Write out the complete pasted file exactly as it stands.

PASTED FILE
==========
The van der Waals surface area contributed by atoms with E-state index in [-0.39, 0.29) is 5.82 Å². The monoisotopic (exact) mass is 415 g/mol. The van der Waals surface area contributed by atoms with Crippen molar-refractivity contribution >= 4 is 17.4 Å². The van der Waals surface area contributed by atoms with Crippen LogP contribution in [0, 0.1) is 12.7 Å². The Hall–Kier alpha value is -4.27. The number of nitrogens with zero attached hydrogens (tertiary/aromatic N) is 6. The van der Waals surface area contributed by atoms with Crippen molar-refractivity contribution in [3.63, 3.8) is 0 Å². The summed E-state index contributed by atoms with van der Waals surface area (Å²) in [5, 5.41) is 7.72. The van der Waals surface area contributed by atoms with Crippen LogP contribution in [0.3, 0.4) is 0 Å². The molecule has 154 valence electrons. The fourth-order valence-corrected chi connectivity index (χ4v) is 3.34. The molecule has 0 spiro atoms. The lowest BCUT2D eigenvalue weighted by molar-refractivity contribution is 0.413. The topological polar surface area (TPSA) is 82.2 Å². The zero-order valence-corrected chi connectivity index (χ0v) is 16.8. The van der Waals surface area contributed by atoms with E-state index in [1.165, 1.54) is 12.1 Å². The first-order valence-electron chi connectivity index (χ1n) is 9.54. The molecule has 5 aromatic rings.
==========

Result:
The van der Waals surface area contributed by atoms with E-state index in [-0.39, 0.29) is 5.82 Å². The monoisotopic (exact) mass is 415 g/mol. The van der Waals surface area contributed by atoms with Crippen molar-refractivity contribution >= 4 is 17.4 Å². The van der Waals surface area contributed by atoms with Crippen LogP contribution in [0, 0.1) is 12.7 Å². The Hall–Kier alpha value is -4.27. The number of nitrogens with zero attached hydrogens (tertiary/aromatic N) is 6. The van der Waals surface area contributed by atoms with Crippen molar-refractivity contribution in [3.63, 3.8) is 0 Å². The summed E-state index contributed by atoms with van der Waals surface area (Å²) in [5, 5.41) is 7.72. The van der Waals surface area contributed by atoms with Crippen LogP contribution in [0.3, 0.4) is 0 Å². The molecule has 154 valence electrons. The fourth-order valence-corrected chi connectivity index (χ4v) is 3.34. The molecule has 0 spiro atoms. The lowest BCUT2D eigenvalue weighted by molar-refractivity contribution is 0.413. The topological polar surface area (TPSA) is 82.2 Å². The zero-order valence-corrected chi connectivity index (χ0v) is 16.8. The van der Waals surface area contributed by atoms with E-state index in [1.165, 1.54) is 12.1 Å². The first-order valence-electron chi connectivity index (χ1n) is 9.54. The molecule has 5 aromatic rings.